- Environmental Protection Agency regulations. As the Obama Administration continues developing court-mandated regulations of the power sector, opponents and supporters in Congress are likely to react through standalone legislation, amendments, riders in the budget and appropriations process, or the Congressional Review Act. At the forefront of the debate will be regulation of carbon dioxide emissions from new and existing power plants, which will be finalized by midsummer. Other regulations, such as tightened standards for ozone, regulations of methane emissions from oil and gas wells, and stricter fuel economy standards for large trucks and other heavy-duty vehicles, may also prompt reaction from Congress.
- Transportation. Current authority to collect and spend gasoline tax revenues for highway and public transportation spending expires in May, and a new highway bill is a key order of business. Ongoing debate over whether to raise gasoline taxes, which affect energy use and emissions, will continue in this Congress. If gas prices stay low, longstanding opposition to an increase may soften.
- Appropriations. Funding for federal agencies expires at the end of September. By then, Congress must approve new designated funding for agencies for the next fiscal year or approve a continuing resolution to keep the government operating at the same funding level. Congressional leadership has pledged to allow regular order in legislating appropriations bills for the first time in many years. Funding for Department of Energy research and investment programs on clean energy technologies; Environmental Protection Agency regulatory monitoring, enforcement, and voluntary programs; international climate finance funds; and other agency efforts related to climate change and clean energy will all be a part of the appropriations process. Some opponents of climate action have suggested targeting climate-related programs and regulations in the appropriations process by eliminating their funding or including policy riders.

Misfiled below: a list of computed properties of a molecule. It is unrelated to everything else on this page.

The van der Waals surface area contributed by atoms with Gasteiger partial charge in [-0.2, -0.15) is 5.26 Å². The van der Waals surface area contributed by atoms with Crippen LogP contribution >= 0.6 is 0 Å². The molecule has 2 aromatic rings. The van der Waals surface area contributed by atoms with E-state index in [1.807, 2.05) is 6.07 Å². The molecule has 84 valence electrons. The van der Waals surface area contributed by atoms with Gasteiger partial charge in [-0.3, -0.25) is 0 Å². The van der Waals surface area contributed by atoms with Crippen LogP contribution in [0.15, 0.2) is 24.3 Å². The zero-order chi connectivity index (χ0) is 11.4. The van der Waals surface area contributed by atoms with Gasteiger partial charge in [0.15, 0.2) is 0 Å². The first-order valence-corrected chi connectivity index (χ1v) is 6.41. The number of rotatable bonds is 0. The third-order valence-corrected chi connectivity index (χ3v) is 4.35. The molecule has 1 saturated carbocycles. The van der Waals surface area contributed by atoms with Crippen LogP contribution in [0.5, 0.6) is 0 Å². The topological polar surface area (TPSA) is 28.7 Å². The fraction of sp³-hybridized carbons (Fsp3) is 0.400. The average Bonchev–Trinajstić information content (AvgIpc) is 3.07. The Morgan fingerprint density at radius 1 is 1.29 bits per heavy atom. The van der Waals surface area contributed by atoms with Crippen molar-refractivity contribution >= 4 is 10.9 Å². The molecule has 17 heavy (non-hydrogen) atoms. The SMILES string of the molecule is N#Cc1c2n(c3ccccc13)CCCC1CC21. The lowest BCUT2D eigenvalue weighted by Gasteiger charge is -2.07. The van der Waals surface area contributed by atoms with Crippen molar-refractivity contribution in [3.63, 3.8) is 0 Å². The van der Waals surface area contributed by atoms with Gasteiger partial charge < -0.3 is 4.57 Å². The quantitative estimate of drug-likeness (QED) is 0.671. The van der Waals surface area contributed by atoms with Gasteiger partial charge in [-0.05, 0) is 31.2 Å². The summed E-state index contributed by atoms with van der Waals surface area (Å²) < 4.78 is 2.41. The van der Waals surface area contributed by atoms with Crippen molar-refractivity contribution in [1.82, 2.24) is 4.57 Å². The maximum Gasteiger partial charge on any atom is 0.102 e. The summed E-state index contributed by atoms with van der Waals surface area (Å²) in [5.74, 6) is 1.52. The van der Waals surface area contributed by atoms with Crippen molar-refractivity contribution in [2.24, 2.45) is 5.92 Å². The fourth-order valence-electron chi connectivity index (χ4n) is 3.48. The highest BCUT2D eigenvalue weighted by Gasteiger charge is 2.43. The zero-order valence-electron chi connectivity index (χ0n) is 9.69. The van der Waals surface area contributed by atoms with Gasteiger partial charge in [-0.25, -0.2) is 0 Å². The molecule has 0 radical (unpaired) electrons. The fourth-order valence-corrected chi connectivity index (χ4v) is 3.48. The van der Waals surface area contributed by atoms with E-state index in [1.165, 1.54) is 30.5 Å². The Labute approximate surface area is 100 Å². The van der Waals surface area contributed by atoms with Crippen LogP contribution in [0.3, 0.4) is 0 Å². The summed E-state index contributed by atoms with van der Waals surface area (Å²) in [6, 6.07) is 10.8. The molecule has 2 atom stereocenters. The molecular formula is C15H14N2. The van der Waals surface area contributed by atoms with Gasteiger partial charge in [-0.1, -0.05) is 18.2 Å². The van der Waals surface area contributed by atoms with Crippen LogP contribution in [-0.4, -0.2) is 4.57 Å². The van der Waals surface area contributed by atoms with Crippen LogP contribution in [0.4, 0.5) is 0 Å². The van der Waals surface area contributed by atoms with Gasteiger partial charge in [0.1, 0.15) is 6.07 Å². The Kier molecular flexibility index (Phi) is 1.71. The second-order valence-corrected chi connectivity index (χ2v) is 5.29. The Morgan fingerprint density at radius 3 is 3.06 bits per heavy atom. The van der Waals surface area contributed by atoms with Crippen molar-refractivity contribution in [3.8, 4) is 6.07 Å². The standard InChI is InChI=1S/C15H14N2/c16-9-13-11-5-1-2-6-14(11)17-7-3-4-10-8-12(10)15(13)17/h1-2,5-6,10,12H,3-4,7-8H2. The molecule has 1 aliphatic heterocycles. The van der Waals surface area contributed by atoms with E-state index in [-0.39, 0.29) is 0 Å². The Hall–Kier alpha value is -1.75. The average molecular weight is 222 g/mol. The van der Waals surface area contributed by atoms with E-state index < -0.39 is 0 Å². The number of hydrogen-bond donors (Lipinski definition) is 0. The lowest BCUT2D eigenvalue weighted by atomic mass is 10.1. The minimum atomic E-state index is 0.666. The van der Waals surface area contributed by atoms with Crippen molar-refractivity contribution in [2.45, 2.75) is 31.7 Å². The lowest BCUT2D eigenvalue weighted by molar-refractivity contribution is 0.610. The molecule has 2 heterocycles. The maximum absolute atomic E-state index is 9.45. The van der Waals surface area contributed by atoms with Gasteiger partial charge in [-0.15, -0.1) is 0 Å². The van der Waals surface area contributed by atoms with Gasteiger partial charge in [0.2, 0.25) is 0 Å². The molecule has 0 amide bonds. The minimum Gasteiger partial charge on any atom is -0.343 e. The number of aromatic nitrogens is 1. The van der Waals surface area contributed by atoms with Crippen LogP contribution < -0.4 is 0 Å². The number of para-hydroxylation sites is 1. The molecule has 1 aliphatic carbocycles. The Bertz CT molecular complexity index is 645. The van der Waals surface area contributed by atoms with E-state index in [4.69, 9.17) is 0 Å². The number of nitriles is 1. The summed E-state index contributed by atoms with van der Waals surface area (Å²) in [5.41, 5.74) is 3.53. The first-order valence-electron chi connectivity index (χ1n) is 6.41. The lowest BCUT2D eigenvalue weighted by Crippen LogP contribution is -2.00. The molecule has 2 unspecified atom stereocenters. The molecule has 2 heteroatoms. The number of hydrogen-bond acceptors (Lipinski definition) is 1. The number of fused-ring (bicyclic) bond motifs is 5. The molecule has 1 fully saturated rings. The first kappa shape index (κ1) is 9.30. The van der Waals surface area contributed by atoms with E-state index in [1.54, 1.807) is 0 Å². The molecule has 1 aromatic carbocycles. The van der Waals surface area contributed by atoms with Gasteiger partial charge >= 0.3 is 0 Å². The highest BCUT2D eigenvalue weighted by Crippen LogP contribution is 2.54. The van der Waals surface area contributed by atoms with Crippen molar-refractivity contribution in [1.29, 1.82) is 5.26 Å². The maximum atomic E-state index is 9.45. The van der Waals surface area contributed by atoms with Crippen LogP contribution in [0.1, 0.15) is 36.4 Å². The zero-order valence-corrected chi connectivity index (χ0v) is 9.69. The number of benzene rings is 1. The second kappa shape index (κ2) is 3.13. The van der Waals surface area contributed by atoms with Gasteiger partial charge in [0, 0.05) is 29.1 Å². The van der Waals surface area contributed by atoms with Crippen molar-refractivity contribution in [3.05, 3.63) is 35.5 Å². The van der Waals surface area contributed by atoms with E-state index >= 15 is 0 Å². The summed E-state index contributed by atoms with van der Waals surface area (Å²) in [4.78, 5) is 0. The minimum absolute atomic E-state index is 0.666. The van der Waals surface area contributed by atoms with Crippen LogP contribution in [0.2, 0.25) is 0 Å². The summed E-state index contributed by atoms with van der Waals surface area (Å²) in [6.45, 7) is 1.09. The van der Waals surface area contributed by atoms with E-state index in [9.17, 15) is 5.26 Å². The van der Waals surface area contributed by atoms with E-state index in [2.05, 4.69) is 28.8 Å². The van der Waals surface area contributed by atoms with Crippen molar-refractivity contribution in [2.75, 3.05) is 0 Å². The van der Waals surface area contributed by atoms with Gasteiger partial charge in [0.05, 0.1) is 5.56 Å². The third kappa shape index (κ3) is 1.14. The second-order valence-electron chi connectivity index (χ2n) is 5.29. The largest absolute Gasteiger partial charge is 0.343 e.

- Tax reform. Leadership of both parties in Congress and President Obama support significant reform of the tax code. Such a reform would necessarily affect tax incentives for various parts of the energy industry, including oil and enhanced oil recovery using man-made carbon dioxide, wind, and solar energy, as well as alternative fuel vehicles. A comprehensive discussion may also include the imposition of a price on carbon through the tax code.
- Oversight and investigations. Congressional leadership has promised increased scrutiny of federal agency actions and policy through hearings and other types of oversight.